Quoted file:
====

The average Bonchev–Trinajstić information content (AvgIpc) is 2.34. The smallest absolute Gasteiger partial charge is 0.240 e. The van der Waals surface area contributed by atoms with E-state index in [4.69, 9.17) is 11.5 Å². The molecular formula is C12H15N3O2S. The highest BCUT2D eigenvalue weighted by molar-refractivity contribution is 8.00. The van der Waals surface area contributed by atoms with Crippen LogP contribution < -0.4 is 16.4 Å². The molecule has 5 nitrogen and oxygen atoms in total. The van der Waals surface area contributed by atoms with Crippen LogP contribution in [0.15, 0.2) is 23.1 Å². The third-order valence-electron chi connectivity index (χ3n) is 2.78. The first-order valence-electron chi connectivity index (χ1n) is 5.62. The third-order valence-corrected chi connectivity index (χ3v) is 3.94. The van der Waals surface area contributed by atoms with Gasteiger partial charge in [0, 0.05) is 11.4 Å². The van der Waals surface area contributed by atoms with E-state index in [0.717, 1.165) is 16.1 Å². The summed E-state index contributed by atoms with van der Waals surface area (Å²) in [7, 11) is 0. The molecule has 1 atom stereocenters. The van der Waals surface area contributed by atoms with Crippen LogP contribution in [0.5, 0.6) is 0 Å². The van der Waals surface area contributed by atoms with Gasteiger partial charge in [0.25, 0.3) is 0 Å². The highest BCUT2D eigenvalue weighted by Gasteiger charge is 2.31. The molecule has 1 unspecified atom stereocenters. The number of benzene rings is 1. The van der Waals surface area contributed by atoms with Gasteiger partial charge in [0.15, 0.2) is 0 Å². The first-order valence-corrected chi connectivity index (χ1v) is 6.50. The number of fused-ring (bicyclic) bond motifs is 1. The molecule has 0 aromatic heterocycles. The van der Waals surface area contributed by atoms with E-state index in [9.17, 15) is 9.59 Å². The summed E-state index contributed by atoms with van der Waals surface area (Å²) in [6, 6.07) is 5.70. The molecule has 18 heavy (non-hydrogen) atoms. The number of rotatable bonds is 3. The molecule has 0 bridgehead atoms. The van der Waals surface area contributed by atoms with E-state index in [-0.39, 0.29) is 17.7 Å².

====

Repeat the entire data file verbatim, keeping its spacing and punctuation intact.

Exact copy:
The average Bonchev–Trinajstić information content (AvgIpc) is 2.34. The smallest absolute Gasteiger partial charge is 0.240 e. The van der Waals surface area contributed by atoms with E-state index in [4.69, 9.17) is 11.5 Å². The molecular formula is C12H15N3O2S. The highest BCUT2D eigenvalue weighted by molar-refractivity contribution is 8.00. The van der Waals surface area contributed by atoms with Crippen LogP contribution < -0.4 is 16.4 Å². The molecule has 5 nitrogen and oxygen atoms in total. The van der Waals surface area contributed by atoms with Crippen LogP contribution in [0.15, 0.2) is 23.1 Å². The third-order valence-electron chi connectivity index (χ3n) is 2.78. The first-order valence-electron chi connectivity index (χ1n) is 5.62. The third-order valence-corrected chi connectivity index (χ3v) is 3.94. The van der Waals surface area contributed by atoms with Gasteiger partial charge in [0, 0.05) is 11.4 Å². The van der Waals surface area contributed by atoms with E-state index in [0.717, 1.165) is 16.1 Å². The summed E-state index contributed by atoms with van der Waals surface area (Å²) in [7, 11) is 0. The molecule has 1 atom stereocenters. The van der Waals surface area contributed by atoms with Crippen LogP contribution in [0.5, 0.6) is 0 Å². The van der Waals surface area contributed by atoms with Gasteiger partial charge in [0.25, 0.3) is 0 Å². The highest BCUT2D eigenvalue weighted by Gasteiger charge is 2.31. The molecule has 1 unspecified atom stereocenters. The number of benzene rings is 1. The van der Waals surface area contributed by atoms with Gasteiger partial charge in [0.15, 0.2) is 0 Å². The first-order valence-corrected chi connectivity index (χ1v) is 6.50. The number of fused-ring (bicyclic) bond motifs is 1. The molecule has 0 aromatic heterocycles. The van der Waals surface area contributed by atoms with E-state index in [9.17, 15) is 9.59 Å². The summed E-state index contributed by atoms with van der Waals surface area (Å²) in [6, 6.07) is 5.70. The molecule has 18 heavy (non-hydrogen) atoms. The number of rotatable bonds is 3. The molecule has 0 bridgehead atoms. The van der Waals surface area contributed by atoms with E-state index in [-0.39, 0.29) is 17.7 Å².